Painting by numbers can be both a healing therapy and a way of expressing yourself in a fun and practical way, but when you start, you may not know how to use water for paint by numbers, as it can be a headache to work out if you need to use it on the canvas or not.
Even though you can use water to clean your brushes and make your paints easier to work with, you don’t really need to use the water for any other purpose, and it may leave you with a negative experience if it ruins the outcome of your painting.
That is why we have devised a guide on how you can use water for the best results, and over time, you’ll become more confident in your painting.
How much Water Do I Need?
For this, you only need a cup or two of water, or you can even use a small dish if you’re doing smaller and more intricate work, as the water here only serves to clean off any paint that might mix with the next colour you use.
For example, if you’re using white and need to use a darker colour, like red, this could mix with it and give you a lighter shade of red that is closer to pink.
This works the other way around, as there might be large areas of the painting that only need white, so you don’t want to end up with specks of different colours getting in the way.
When you need to mix colours, you may want to use a separate mixing surface, so you don’t taint the other hues inside their pots, where you can turn back to this mix if you need to later on.
Adding Water To Your Paint
This is something that some might avoid, but the general advice is that you don’t want to add the acrylic paint directly onto the canvas, as the consistency can cause clumps to form on your painting and can be less forgiving.
You can dilute it slightly with 1-2 drops of water, which you can do by dipping your brush in water and then letting a drop fall off the end into your paint.
Be sure you mix this well, and you should have a lighter paint texture with a better spread.
If you add a bit too much water, you might not notice it at first, but when your painting dries, it might not do so evenly, and you’ll end up with a watercolour effect which doesn’t give off the grandeur effect of acrylic painting, which could leave you feeling disappointed.
You could try to avoid using water, but you will find yourself using more paint to cover one area, and if that number appears quite often, you run the risk of running out.
Getting replacements can be difficult as you’ll want to use the same shade of a certain colour, so everything matches.
Pay Attention To Your Paint
If you’ve gone too thick or light on a particular area, not to worry. You can dab the area with a kitchen roll and let it dry for a few minutes, then add another layer with the paint with better consistency, and as this dries, you shouldn’t see any mistakes.
When using transparent colours, this is even more important, as when you go over a section again, you remove the pigment, and the paint can act differently than other shades.
Be sure to test the colour before adding water to it to see how it sets.
You also have to consider that if you leave your painting for a while before returning to it, you may find a difference in the colours as they dry, as things like the climate and humidity can play a role in how it dries, so keep it covered until you return to it.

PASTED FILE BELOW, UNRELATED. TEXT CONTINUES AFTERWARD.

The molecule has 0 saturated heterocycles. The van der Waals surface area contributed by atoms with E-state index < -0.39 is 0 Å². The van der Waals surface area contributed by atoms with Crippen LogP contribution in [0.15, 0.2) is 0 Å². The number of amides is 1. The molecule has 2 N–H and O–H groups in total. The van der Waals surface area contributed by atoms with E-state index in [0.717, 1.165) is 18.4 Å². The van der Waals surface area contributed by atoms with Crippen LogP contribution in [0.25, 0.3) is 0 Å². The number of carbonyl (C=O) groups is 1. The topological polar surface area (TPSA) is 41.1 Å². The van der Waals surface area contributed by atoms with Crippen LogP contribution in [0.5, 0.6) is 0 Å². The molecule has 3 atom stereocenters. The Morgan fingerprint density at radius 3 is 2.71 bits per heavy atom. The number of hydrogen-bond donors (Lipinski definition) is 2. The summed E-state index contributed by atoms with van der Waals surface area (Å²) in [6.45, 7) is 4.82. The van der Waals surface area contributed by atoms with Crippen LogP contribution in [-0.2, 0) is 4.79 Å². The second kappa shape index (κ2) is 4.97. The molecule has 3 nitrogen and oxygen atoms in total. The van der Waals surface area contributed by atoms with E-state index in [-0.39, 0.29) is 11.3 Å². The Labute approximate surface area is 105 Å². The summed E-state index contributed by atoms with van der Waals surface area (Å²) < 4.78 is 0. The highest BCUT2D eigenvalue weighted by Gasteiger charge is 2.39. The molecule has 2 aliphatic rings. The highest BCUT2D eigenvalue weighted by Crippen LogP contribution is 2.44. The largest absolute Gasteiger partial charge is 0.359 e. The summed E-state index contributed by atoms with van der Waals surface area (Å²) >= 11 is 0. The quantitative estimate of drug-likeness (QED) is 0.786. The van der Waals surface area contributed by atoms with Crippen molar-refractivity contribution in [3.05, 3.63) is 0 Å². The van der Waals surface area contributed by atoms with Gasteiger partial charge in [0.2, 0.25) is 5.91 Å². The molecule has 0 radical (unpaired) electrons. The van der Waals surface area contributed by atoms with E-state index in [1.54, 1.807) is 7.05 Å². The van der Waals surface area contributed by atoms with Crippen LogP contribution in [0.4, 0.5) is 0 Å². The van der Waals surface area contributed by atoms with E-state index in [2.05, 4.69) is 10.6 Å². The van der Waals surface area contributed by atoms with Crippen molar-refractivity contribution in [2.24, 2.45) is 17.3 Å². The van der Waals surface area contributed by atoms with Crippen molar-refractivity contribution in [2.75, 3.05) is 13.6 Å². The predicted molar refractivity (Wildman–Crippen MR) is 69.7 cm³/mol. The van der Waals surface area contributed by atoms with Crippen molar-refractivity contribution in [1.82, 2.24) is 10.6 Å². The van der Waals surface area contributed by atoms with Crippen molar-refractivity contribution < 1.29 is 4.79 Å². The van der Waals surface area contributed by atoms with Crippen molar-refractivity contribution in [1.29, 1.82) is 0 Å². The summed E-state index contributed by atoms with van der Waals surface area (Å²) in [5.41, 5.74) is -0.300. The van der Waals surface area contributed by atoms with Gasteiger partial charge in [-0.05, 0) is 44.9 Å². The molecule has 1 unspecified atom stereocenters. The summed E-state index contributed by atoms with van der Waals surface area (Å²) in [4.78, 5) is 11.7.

Keeping The Brushes Clean
This is important when we talk about the flow of your painting, as any drops from the paint water can react with the paint you use in different ways, where you could end up with a streak in a specific area that can be fixed by lightly dabbing the area with some tissue to remove moisture.
This is because you don’t need to use water in any area of your canvas, as a drier place to work with allows the paint to flow easier and avoids any streaks in your painting.
Some Tips For Your Painting
Now you have an idea of how water works in paint by numbers, there might be some other areas that may affect your colour, and these may require some patience and practice to work with, so each time you visit your painting, you can get straight to it.
Treating Dried Brushes
When you return to a painting after a few weeks, you might notice your brushes have gone stiff or have some remains of paint on them that can make them harder to use.
To fix any clogged brushes, you can dip your brush in some nail polish remover. This only needs to be done for a few seconds, and you’ll see how easily the dried paint comes off.
Before you use the brush again, make sure you give it a good rinse, as you don’t want the nail thinner to affect the rest of your painting.
When Using New Brushes
When you get your kit, you can find brushes are provided, which might take some getting used to as these can range from short tips to wide wedges to give you a different spread.
You can test them out on a separate piece of paper to see how the brush flows and how easy it is to control the spread, as some numbers on the painting can be tiny, and some require two colours.
This allows you to dry different strokes, and nothing stops you from going for other effects like blurring or shading, which you can pick up as you get more comfortable using the brushes.
How To Avoid Smudging
This can happen in two ways, and the first is if you overdo a certain section of the painting, as the canvas may not be able to absorb the excess paint, which can make clumps and smudge marks which you’re looking to avoid.
To avoid any of this, it’s best if you leave a section to dry out before you attempt to paint over it again, and you only need to dab a section lightly so you remove any clumps that can appear during the drying process.
If you keep these tips in mind, it’s easy to lose focus on why you’re painting in the first place, which can be to unwind or begin a new hobby.
So having fun with it means you can get a better outlook on things when you reflect on your finished painting, so if you find you’re not happy with the result, you can keep at it.